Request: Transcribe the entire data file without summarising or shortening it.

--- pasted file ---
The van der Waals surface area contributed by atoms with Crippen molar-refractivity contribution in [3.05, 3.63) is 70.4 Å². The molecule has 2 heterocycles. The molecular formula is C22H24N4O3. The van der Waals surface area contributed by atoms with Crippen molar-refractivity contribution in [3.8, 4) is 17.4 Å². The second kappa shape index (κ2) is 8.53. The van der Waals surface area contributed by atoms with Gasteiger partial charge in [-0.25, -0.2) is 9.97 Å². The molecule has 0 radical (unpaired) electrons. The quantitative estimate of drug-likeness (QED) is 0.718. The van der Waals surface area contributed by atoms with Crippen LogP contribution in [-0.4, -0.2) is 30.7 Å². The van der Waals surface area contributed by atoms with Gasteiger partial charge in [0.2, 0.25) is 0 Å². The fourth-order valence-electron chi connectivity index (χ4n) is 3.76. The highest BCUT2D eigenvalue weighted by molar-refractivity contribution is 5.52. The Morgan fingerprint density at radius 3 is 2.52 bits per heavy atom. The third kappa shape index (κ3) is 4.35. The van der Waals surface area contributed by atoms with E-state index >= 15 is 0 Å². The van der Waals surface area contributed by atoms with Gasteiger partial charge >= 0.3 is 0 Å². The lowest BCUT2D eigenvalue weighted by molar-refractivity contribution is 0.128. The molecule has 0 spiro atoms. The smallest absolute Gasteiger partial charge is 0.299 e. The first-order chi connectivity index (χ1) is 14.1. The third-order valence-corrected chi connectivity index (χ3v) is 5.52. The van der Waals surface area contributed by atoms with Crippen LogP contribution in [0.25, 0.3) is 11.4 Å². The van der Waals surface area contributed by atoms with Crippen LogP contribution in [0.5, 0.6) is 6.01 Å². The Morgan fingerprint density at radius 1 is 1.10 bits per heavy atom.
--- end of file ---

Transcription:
The van der Waals surface area contributed by atoms with Crippen molar-refractivity contribution in [3.05, 3.63) is 70.4 Å². The molecule has 2 heterocycles. The molecular formula is C22H24N4O3. The van der Waals surface area contributed by atoms with Crippen molar-refractivity contribution in [3.8, 4) is 17.4 Å². The second kappa shape index (κ2) is 8.53. The van der Waals surface area contributed by atoms with Gasteiger partial charge in [-0.25, -0.2) is 9.97 Å². The molecule has 0 radical (unpaired) electrons. The quantitative estimate of drug-likeness (QED) is 0.718. The van der Waals surface area contributed by atoms with Crippen LogP contribution in [-0.4, -0.2) is 30.7 Å². The van der Waals surface area contributed by atoms with Gasteiger partial charge in [0.2, 0.25) is 0 Å². The fourth-order valence-electron chi connectivity index (χ4n) is 3.76. The highest BCUT2D eigenvalue weighted by molar-refractivity contribution is 5.52. The Morgan fingerprint density at radius 3 is 2.52 bits per heavy atom. The third kappa shape index (κ3) is 4.35. The van der Waals surface area contributed by atoms with E-state index >= 15 is 0 Å². The van der Waals surface area contributed by atoms with Gasteiger partial charge >= 0.3 is 0 Å². The lowest BCUT2D eigenvalue weighted by molar-refractivity contribution is 0.128. The molecule has 0 spiro atoms. The smallest absolute Gasteiger partial charge is 0.299 e. The first-order chi connectivity index (χ1) is 14.1. The third-order valence-corrected chi connectivity index (χ3v) is 5.52. The van der Waals surface area contributed by atoms with Crippen LogP contribution in [0.25, 0.3) is 11.4 Å². The van der Waals surface area contributed by atoms with Crippen LogP contribution in [0.5, 0.6) is 6.01 Å². The Morgan fingerprint density at radius 1 is 1.10 bits per heavy atom.